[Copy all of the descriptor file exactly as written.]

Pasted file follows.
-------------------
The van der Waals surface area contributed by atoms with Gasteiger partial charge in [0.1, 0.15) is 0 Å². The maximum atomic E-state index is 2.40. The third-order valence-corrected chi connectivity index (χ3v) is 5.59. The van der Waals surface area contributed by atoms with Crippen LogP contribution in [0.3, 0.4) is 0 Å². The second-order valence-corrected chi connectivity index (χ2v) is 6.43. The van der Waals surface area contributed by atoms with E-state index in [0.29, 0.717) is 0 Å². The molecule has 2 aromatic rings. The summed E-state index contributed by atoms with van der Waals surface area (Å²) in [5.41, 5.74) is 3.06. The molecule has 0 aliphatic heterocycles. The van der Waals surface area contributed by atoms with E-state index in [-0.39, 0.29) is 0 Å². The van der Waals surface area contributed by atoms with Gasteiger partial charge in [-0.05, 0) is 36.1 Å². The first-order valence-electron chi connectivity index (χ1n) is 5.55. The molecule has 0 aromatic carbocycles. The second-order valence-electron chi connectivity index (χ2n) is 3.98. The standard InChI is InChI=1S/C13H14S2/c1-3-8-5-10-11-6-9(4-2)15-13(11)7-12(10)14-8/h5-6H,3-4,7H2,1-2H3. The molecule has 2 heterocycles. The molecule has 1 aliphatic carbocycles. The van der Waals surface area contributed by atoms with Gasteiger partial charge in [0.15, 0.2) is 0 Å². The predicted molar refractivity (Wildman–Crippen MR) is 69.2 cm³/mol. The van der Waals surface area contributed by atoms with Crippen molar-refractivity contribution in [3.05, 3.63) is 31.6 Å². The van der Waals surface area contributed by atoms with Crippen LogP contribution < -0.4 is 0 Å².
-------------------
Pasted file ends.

The van der Waals surface area contributed by atoms with Gasteiger partial charge in [0.1, 0.15) is 0 Å². The maximum atomic E-state index is 2.40. The third-order valence-corrected chi connectivity index (χ3v) is 5.59. The van der Waals surface area contributed by atoms with Crippen LogP contribution in [0.3, 0.4) is 0 Å². The second-order valence-corrected chi connectivity index (χ2v) is 6.43. The van der Waals surface area contributed by atoms with E-state index in [0.29, 0.717) is 0 Å². The molecule has 2 aromatic rings. The summed E-state index contributed by atoms with van der Waals surface area (Å²) in [5.41, 5.74) is 3.06. The molecule has 0 aliphatic heterocycles. The van der Waals surface area contributed by atoms with E-state index in [-0.39, 0.29) is 0 Å². The van der Waals surface area contributed by atoms with Gasteiger partial charge in [-0.05, 0) is 36.1 Å². The first-order valence-electron chi connectivity index (χ1n) is 5.55. The molecule has 0 aromatic carbocycles. The second-order valence-electron chi connectivity index (χ2n) is 3.98. The standard InChI is InChI=1S/C13H14S2/c1-3-8-5-10-11-6-9(4-2)15-13(11)7-12(10)14-8/h5-6H,3-4,7H2,1-2H3. The molecule has 2 heterocycles. The molecule has 1 aliphatic carbocycles. The van der Waals surface area contributed by atoms with Gasteiger partial charge in [0.15, 0.2) is 0 Å². The predicted molar refractivity (Wildman–Crippen MR) is 69.2 cm³/mol. The van der Waals surface area contributed by atoms with Crippen molar-refractivity contribution in [3.05, 3.63) is 31.6 Å². The van der Waals surface area contributed by atoms with Crippen LogP contribution < -0.4 is 0 Å².